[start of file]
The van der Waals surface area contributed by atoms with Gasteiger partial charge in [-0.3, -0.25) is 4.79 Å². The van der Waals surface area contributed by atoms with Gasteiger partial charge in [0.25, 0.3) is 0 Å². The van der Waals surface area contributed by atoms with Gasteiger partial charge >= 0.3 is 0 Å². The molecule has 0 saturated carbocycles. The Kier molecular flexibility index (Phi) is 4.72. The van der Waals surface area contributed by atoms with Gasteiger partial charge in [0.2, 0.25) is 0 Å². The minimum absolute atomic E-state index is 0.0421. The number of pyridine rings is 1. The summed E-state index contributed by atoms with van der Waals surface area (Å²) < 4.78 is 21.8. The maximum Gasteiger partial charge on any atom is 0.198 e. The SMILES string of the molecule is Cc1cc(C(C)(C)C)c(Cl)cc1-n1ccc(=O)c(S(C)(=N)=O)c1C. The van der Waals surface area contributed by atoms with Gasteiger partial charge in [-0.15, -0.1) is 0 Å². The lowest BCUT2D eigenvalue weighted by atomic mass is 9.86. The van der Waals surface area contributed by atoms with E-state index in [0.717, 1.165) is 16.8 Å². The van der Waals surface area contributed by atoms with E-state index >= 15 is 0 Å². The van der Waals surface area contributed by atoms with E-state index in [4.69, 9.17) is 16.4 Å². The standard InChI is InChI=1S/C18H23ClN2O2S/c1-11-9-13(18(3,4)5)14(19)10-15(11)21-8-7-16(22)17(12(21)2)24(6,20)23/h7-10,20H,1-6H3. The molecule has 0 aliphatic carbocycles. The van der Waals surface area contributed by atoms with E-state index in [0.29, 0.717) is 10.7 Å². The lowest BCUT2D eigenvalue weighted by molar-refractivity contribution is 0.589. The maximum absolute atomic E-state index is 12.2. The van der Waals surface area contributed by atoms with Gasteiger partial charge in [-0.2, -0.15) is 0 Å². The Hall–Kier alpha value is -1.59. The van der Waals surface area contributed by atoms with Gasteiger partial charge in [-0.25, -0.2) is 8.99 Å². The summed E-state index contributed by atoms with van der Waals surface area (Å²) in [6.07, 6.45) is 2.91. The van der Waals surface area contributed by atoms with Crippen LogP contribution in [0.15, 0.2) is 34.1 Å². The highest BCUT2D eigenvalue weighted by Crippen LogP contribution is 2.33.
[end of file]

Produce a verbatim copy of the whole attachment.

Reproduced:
The van der Waals surface area contributed by atoms with Gasteiger partial charge in [-0.3, -0.25) is 4.79 Å². The van der Waals surface area contributed by atoms with Gasteiger partial charge in [0.25, 0.3) is 0 Å². The van der Waals surface area contributed by atoms with Gasteiger partial charge >= 0.3 is 0 Å². The molecule has 0 saturated carbocycles. The Kier molecular flexibility index (Phi) is 4.72. The van der Waals surface area contributed by atoms with Gasteiger partial charge in [0.2, 0.25) is 0 Å². The minimum absolute atomic E-state index is 0.0421. The number of pyridine rings is 1. The summed E-state index contributed by atoms with van der Waals surface area (Å²) < 4.78 is 21.8. The maximum Gasteiger partial charge on any atom is 0.198 e. The SMILES string of the molecule is Cc1cc(C(C)(C)C)c(Cl)cc1-n1ccc(=O)c(S(C)(=N)=O)c1C. The van der Waals surface area contributed by atoms with Gasteiger partial charge in [-0.15, -0.1) is 0 Å². The lowest BCUT2D eigenvalue weighted by atomic mass is 9.86. The van der Waals surface area contributed by atoms with E-state index in [0.717, 1.165) is 16.8 Å². The van der Waals surface area contributed by atoms with E-state index >= 15 is 0 Å². The van der Waals surface area contributed by atoms with E-state index in [4.69, 9.17) is 16.4 Å². The standard InChI is InChI=1S/C18H23ClN2O2S/c1-11-9-13(18(3,4)5)14(19)10-15(11)21-8-7-16(22)17(12(21)2)24(6,20)23/h7-10,20H,1-6H3. The molecule has 0 aliphatic carbocycles. The van der Waals surface area contributed by atoms with E-state index in [0.29, 0.717) is 10.7 Å². The lowest BCUT2D eigenvalue weighted by molar-refractivity contribution is 0.589. The maximum absolute atomic E-state index is 12.2. The van der Waals surface area contributed by atoms with Gasteiger partial charge in [-0.2, -0.15) is 0 Å². The Hall–Kier alpha value is -1.59. The van der Waals surface area contributed by atoms with Gasteiger partial charge in [-0.25, -0.2) is 8.99 Å². The summed E-state index contributed by atoms with van der Waals surface area (Å²) in [6.07, 6.45) is 2.91. The van der Waals surface area contributed by atoms with Crippen LogP contribution in [0.15, 0.2) is 34.1 Å². The highest BCUT2D eigenvalue weighted by Crippen LogP contribution is 2.33.